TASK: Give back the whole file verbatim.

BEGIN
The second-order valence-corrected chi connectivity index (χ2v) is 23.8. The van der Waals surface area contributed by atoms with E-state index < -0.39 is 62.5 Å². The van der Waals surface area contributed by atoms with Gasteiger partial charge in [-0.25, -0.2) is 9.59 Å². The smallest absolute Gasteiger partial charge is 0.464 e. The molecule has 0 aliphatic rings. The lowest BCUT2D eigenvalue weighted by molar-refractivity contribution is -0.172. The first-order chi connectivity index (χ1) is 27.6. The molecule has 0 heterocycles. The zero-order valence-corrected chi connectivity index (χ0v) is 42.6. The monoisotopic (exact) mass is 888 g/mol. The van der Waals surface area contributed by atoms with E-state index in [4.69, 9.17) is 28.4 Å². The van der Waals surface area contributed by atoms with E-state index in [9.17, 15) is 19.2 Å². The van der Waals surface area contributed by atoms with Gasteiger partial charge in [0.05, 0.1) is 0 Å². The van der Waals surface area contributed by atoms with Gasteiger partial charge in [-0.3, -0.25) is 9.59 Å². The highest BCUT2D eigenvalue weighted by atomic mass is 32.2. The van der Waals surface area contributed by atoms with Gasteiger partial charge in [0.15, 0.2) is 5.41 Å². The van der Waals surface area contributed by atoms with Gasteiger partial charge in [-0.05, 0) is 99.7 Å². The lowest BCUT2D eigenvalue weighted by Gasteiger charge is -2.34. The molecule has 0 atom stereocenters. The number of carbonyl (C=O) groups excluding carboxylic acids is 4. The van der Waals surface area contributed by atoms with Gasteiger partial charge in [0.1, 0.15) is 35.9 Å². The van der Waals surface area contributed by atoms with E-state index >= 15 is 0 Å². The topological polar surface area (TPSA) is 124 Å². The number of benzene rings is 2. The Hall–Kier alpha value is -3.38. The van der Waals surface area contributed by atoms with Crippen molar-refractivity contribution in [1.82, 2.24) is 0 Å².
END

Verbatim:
The second-order valence-corrected chi connectivity index (χ2v) is 23.8. The van der Waals surface area contributed by atoms with E-state index < -0.39 is 62.5 Å². The van der Waals surface area contributed by atoms with Gasteiger partial charge in [-0.25, -0.2) is 9.59 Å². The smallest absolute Gasteiger partial charge is 0.464 e. The molecule has 0 aliphatic rings. The lowest BCUT2D eigenvalue weighted by molar-refractivity contribution is -0.172. The first-order chi connectivity index (χ1) is 27.6. The molecule has 0 heterocycles. The zero-order valence-corrected chi connectivity index (χ0v) is 42.6. The monoisotopic (exact) mass is 888 g/mol. The van der Waals surface area contributed by atoms with E-state index in [4.69, 9.17) is 28.4 Å². The van der Waals surface area contributed by atoms with E-state index in [9.17, 15) is 19.2 Å². The van der Waals surface area contributed by atoms with Gasteiger partial charge in [0.05, 0.1) is 0 Å². The van der Waals surface area contributed by atoms with Gasteiger partial charge in [-0.3, -0.25) is 9.59 Å². The highest BCUT2D eigenvalue weighted by atomic mass is 32.2. The van der Waals surface area contributed by atoms with Gasteiger partial charge in [0.15, 0.2) is 5.41 Å². The van der Waals surface area contributed by atoms with Gasteiger partial charge in [-0.05, 0) is 99.7 Å². The lowest BCUT2D eigenvalue weighted by Gasteiger charge is -2.34. The molecule has 0 atom stereocenters. The number of carbonyl (C=O) groups excluding carboxylic acids is 4. The van der Waals surface area contributed by atoms with Gasteiger partial charge in [0.1, 0.15) is 35.9 Å². The van der Waals surface area contributed by atoms with E-state index >= 15 is 0 Å². The topological polar surface area (TPSA) is 124 Å². The number of benzene rings is 2. The Hall–Kier alpha value is -3.38. The van der Waals surface area contributed by atoms with Crippen molar-refractivity contribution in [1.82, 2.24) is 0 Å².